Discovery about DNA repair could lead to improved cancer treatments

September 10, 2013
Medical researchers at the University of Alberta have made a basic science discovery that advances the understanding of how DNA repairs itself. When DNA becomes too damaged it ultimately leads to cancer.

Laser pulses reveal DNA repair mechanisms

August 9, 2013
A new straightforward method enables monitoring the response of nuclear proteins to DNA damage in time and space. The approach is based on nonlinear photoperturbation.

New protein knowledge offers hope for better cancer treatment

September 19, 2013
When the pharmaceutical industry develops new medicines – for example for cancer treatment – it is important to have detailed knowledge of the body's molecular response to the medicine.

How proteins read meta DNA code

March 19, 2013
Three-quarters of the DNA in evolved organisms is wrapped around proteins, forming the basic unit of DNA packaging called nucleosomes, like a thread around a spool. The problem lies in understanding how DNA can then be read ...

Recommended for you

Researchers illustrate how muscle growth inhibitor is activated, could aid in treating ALS

January 19, 2018
Researchers at the University of Cincinnati (UC) College of Medicine are part of an international team that has identified how the inactive or latent form of GDF8, a signaling protein also known as myostatin responsible for ...

Bioengineered soft microfibers improve T-cell production

January 18, 2018
T cells play a key role in the body's immune response against pathogens. As a new class of therapeutic approaches, T cells are being harnessed to fight cancer, promising more precise, longer-lasting mitigation than traditional, ...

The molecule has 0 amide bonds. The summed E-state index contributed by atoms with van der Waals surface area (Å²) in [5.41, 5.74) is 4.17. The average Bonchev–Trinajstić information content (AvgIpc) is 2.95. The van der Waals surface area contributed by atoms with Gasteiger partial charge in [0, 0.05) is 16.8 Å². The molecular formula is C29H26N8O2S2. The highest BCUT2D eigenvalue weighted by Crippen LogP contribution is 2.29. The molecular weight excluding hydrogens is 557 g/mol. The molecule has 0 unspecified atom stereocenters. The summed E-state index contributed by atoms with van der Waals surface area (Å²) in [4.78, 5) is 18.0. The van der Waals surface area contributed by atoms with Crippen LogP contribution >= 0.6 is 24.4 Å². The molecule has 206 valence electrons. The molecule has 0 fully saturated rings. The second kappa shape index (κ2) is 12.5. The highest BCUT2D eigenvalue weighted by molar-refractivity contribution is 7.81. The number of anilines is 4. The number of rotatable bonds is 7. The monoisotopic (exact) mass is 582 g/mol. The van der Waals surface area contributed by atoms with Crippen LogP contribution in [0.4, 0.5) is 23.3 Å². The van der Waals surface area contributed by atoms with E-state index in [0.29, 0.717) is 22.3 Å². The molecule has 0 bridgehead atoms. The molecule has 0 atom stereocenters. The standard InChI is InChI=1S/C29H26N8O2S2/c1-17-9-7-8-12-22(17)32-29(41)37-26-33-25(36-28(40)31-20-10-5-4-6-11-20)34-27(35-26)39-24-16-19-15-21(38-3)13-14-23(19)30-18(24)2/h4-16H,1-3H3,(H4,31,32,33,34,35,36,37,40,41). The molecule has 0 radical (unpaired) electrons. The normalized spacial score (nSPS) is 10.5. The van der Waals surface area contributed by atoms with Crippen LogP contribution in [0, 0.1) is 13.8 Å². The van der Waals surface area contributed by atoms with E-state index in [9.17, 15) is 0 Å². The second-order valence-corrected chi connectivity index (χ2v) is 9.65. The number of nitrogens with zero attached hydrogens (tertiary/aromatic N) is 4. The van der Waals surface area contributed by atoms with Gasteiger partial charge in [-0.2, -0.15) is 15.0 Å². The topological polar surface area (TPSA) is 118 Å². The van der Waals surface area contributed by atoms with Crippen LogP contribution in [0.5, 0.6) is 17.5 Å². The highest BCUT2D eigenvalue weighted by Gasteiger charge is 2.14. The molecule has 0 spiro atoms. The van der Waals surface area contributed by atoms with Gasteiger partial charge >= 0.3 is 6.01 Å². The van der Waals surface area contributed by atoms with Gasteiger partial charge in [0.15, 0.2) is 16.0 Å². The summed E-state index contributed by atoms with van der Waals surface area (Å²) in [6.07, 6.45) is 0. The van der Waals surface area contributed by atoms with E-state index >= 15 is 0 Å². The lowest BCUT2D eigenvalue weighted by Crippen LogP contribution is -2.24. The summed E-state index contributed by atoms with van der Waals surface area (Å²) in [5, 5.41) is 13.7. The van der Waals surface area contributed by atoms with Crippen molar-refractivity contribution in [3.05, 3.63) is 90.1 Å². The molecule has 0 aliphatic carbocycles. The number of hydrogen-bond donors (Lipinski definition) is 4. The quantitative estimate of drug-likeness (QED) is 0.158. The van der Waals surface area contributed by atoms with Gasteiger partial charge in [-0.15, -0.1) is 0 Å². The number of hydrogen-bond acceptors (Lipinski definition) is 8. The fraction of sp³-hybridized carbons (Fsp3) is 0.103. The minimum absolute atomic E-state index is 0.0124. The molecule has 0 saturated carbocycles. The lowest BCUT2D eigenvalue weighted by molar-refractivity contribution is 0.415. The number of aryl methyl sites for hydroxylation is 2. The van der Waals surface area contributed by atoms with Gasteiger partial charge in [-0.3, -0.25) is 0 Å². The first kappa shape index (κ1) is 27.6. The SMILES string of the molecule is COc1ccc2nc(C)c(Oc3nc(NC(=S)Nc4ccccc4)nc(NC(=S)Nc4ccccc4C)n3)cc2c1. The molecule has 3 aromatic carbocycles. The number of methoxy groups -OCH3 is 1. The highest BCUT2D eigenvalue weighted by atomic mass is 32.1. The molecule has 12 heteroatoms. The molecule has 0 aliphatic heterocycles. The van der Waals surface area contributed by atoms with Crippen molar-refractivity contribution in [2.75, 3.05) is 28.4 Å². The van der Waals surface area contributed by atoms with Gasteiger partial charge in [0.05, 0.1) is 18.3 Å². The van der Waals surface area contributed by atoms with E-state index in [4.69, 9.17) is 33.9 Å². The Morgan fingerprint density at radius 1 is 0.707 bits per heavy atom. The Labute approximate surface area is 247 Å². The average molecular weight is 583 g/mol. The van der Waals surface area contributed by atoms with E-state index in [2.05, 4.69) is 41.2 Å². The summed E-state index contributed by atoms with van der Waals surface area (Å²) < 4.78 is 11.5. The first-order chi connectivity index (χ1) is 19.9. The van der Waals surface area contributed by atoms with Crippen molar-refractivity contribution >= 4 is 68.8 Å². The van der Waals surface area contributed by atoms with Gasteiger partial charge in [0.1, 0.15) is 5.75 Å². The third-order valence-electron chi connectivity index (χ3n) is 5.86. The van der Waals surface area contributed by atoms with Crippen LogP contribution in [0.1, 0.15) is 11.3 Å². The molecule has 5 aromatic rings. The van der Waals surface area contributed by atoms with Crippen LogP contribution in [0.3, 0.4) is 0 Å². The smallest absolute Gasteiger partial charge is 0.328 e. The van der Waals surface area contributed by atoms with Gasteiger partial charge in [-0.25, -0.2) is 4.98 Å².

Weight flux alters molecular profile, study finds

January 17, 2018
The human body undergoes dramatic changes during even short periods of weight gain and loss, according to a study led by researchers at the Stanford University School of Medicine.

Secrets of longevity protein revealed in new study

January 17, 2018
Named after the Greek goddess who spun the thread of life, Klotho proteins play an important role in the regulation of longevity and metabolism. In a recent Yale-led study, researchers revealed the three-dimensional structure ...

The HLF gene protects blood stem cells by maintaining them in a resting state

January 17, 2018
The HLF gene is necessary for maintaining blood stem cells in a resting state, which is crucial for ensuring normal blood production. This has been shown by a new research study from Lund University in Sweden published in ...

Magnetically applied MicroRNAs could one day help relieve constipation

January 17, 2018
Constipation is an underestimated and debilitating medical issue related to the opioid epidemic. As a growing concern, researchers look to new tools to help patients with this side effect of opioid use and aging.

0 comments

Please sign in to add a comment. Registration is free, and takes less than a minute. Read more

Click here to reset your password.
Sign in to get notified via email when new comments are made.